The Fresh Loaf

News & Information for Amateur Bakers and Artisan Bread Enthusiasts

Food Grade Plastic Bags to Cover Half-Sheet Pan

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Greg D's picture
Greg D

Food Grade Plastic Bags to Cover Half-Sheet Pan

Reinhart and others recommend half-sheet pans for proofing bagels, etc.  But you are supposed to place the half-sheet pan into a food grade plastic bag during the proofing and retarding cycles.  Twenty years ago my late mother in law purchased a large quantity of such bags from the KA catalog and gave me 100 or so but even with careful washing and recycling I am about out.  Anybody know where I can buy more?

Thanks and Happy Baking. 

verminiusrex's picture
verminiusrex

I purchased my bags from uline.com, smaller ones when I individually bagged bagels for sale and I still have hundreds of the larger size that I use for loaves. They have gusseted bags that are FDA/USDA compliant in sizes from single servign to covering industrial equipment. If you tend to wash and reuse I'd suggest 2 mil minimum, if you want them disposable the 1 mil is fine (what I've been using for years). 

http://www.uline.com/BL_160/1-Mil-Gusseted-Poly-Bags

Greg D's picture
Greg D

Thank You verminiusrex.  The 2 mil Uline 12 x24 bag with gusset is exactly what I have been using and what I need as a replacement.  I will call and place my order tomorrow. 

Happy Baking

Greg D's picture
Greg D

My order of FIVE HUNDRED 2 mil plastic bags (minimum quantity to order) is on the way.  Based on the fact that my initial supply of 100 bags has lasted me 20 years (with careful washing and repeated re-use), I think I am good on plastic bags until my 160th birthday. 

Thank you all for the help and Happy Baking.

richkaimd's picture
richkaimd

garboliner.com

Elagins's picture
Elagins

Any plastic bags that are clear or white are generally food-grade, according to a local (San Diego) polyethylene bucket manufacturer. It's the dyed bags (black, green, etc.) that are off limits for food handling. I used Glad white trash bags and they work just fine.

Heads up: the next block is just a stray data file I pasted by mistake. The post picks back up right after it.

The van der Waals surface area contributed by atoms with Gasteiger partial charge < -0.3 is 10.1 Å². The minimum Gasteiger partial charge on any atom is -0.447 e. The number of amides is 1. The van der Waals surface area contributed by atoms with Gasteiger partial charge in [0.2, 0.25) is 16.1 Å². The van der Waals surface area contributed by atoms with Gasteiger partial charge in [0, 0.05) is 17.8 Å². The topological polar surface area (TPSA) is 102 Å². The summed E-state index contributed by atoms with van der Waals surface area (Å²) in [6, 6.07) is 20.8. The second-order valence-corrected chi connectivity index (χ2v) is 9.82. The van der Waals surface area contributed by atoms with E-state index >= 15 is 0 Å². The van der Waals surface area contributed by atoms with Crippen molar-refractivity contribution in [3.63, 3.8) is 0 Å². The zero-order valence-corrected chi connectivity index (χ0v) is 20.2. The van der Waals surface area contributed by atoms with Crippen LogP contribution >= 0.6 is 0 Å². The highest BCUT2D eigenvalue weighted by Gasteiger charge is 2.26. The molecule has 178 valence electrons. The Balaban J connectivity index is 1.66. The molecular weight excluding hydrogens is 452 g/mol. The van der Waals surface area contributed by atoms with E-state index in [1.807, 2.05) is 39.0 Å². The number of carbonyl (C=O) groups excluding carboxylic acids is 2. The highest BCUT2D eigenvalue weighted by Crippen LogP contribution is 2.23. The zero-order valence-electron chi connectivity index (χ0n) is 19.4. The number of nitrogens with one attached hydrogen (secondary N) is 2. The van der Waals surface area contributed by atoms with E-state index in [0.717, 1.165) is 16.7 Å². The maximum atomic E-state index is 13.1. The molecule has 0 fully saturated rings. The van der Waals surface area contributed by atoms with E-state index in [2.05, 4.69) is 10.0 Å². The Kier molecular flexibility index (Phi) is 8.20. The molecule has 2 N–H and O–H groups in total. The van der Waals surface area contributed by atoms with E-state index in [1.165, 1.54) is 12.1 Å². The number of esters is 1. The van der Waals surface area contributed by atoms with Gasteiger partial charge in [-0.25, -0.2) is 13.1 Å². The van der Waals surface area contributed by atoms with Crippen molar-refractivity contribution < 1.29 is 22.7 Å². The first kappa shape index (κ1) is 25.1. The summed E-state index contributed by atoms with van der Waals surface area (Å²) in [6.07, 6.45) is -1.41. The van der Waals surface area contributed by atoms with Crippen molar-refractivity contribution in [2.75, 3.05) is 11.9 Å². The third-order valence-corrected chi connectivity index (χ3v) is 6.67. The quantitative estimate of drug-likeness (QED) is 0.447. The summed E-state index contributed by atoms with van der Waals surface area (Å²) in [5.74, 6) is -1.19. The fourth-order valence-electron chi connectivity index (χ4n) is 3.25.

Stan Ginsberg
www.nybakers.com

gerhard's picture
gerhard

Part of what makes a plastic bag food safe is the machinery used in making the packaging, including the lubricants, sanitation and types of other products that the machine may be used to make.  Then there is how it is treated in storage and transport.  I think for personal use I am not paranoid enough to be worried for commercial use I would pay extra for a box that states food safe.

Gerhard

Malchemist's picture
Malchemist

I have found see-through plastic lids designed to fit half sheet pans to be much easier to work with when proofing bagels, pretzels, focaccia and other low-profile doughs. I ordered from Amazon, but local restaurant supply stores have them, too. 

Greg D's picture
Greg D

I thought about rigid plastic covers, but I generally make 8 batches of bagels at the same time which means I need to put 8 half sheet pans in my garage refrigerator to do the overnight retarding recommended by the PR Crust and Crumb recipe.  My refrigerator barely fits the 8 pans in plastic bags and the rigid covers would not be workable.   But thank you for the suggestion.

Happy Baking.

Malchemist's picture
Malchemist

it's possible they would take up less space. The lids are stackable, so they don't need to be on shelves. I top out at four pans at a time, but a single stack of eight pans would only take up the bottom 20 inches of one side of my fridge. 

Good baking!

Kitchen Barbarian's picture
Kitchen Barbarian

white bags may be food safe - just make sure they aren't perfumed or "deoderized".

I just rip off a big piece of the 18" wide plastic wrap I got at Sam's and cover with that.

coloradobaked's picture
coloradobaked

I do not recommend using trash bags no matter what color (including clear).

They are often made from recycled plastic which requires less regulation. If a bag manufacturer wants to use recycled plastic for food-grade products they will need to be inspected to ensure any harmful chemicals are purified or removed. So the best way to know if the bags you're using are FDA/USDA approved is to ask. Most of the time plastic/poly bags are made from 100% virgin (non-recycled) plastic.This isn't always the case for trash bags which is why most trash bags are made in colors. Even the clear trash bags are foggy or not very clear because of the type of resin used to make the bags. By the way, we get our bags from tandempac because they're less costly.